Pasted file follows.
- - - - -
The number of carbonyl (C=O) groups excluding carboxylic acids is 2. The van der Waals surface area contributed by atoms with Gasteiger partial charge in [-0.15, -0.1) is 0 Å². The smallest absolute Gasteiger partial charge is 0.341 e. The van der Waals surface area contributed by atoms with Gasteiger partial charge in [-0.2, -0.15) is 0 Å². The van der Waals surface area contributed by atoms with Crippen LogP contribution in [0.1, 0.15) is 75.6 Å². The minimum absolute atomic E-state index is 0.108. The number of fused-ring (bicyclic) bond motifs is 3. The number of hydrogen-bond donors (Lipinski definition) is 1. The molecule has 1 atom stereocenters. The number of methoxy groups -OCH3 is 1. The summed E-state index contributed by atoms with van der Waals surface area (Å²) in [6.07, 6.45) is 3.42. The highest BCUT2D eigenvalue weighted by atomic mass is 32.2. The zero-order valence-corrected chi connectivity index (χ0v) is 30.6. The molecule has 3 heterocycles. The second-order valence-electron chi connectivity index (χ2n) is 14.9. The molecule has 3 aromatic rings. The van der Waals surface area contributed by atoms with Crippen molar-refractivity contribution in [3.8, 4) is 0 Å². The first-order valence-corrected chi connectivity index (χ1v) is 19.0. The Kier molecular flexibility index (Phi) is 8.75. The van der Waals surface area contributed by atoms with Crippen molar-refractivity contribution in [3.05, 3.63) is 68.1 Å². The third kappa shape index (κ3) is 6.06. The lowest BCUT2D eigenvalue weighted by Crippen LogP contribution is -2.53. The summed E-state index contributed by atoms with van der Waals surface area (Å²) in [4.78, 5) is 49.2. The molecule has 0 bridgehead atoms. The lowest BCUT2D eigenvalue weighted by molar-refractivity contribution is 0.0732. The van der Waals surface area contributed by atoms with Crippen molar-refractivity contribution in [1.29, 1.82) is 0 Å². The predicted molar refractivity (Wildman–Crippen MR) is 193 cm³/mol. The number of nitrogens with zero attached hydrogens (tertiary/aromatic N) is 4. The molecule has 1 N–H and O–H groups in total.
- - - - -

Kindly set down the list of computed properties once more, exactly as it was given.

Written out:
The number of carbonyl (C=O) groups excluding carboxylic acids is 2. The van der Waals surface area contributed by atoms with Gasteiger partial charge in [-0.15, -0.1) is 0 Å². The smallest absolute Gasteiger partial charge is 0.341 e. The van der Waals surface area contributed by atoms with Gasteiger partial charge in [-0.2, -0.15) is 0 Å². The van der Waals surface area contributed by atoms with Crippen LogP contribution in [0.1, 0.15) is 75.6 Å². The minimum absolute atomic E-state index is 0.108. The number of fused-ring (bicyclic) bond motifs is 3. The number of hydrogen-bond donors (Lipinski definition) is 1. The molecule has 1 atom stereocenters. The number of methoxy groups -OCH3 is 1. The summed E-state index contributed by atoms with van der Waals surface area (Å²) in [6.07, 6.45) is 3.42. The highest BCUT2D eigenvalue weighted by atomic mass is 32.2. The zero-order valence-corrected chi connectivity index (χ0v) is 30.6. The molecule has 3 heterocycles. The second-order valence-electron chi connectivity index (χ2n) is 14.9. The molecule has 3 aromatic rings. The van der Waals surface area contributed by atoms with Crippen molar-refractivity contribution in [3.8, 4) is 0 Å². The first-order valence-corrected chi connectivity index (χ1v) is 19.0. The Kier molecular flexibility index (Phi) is 8.75. The van der Waals surface area contributed by atoms with Crippen molar-refractivity contribution in [3.05, 3.63) is 68.1 Å². The third kappa shape index (κ3) is 6.06. The lowest BCUT2D eigenvalue weighted by Crippen LogP contribution is -2.53. The summed E-state index contributed by atoms with van der Waals surface area (Å²) in [4.78, 5) is 49.2. The molecule has 0 bridgehead atoms. The lowest BCUT2D eigenvalue weighted by molar-refractivity contribution is 0.0732. The van der Waals surface area contributed by atoms with Crippen molar-refractivity contribution in [1.29, 1.82) is 0 Å². The predicted molar refractivity (Wildman–Crippen MR) is 193 cm³/mol. The number of nitrogens with zero attached hydrogens (tertiary/aromatic N) is 4. The molecule has 1 N–H and O–H groups in total.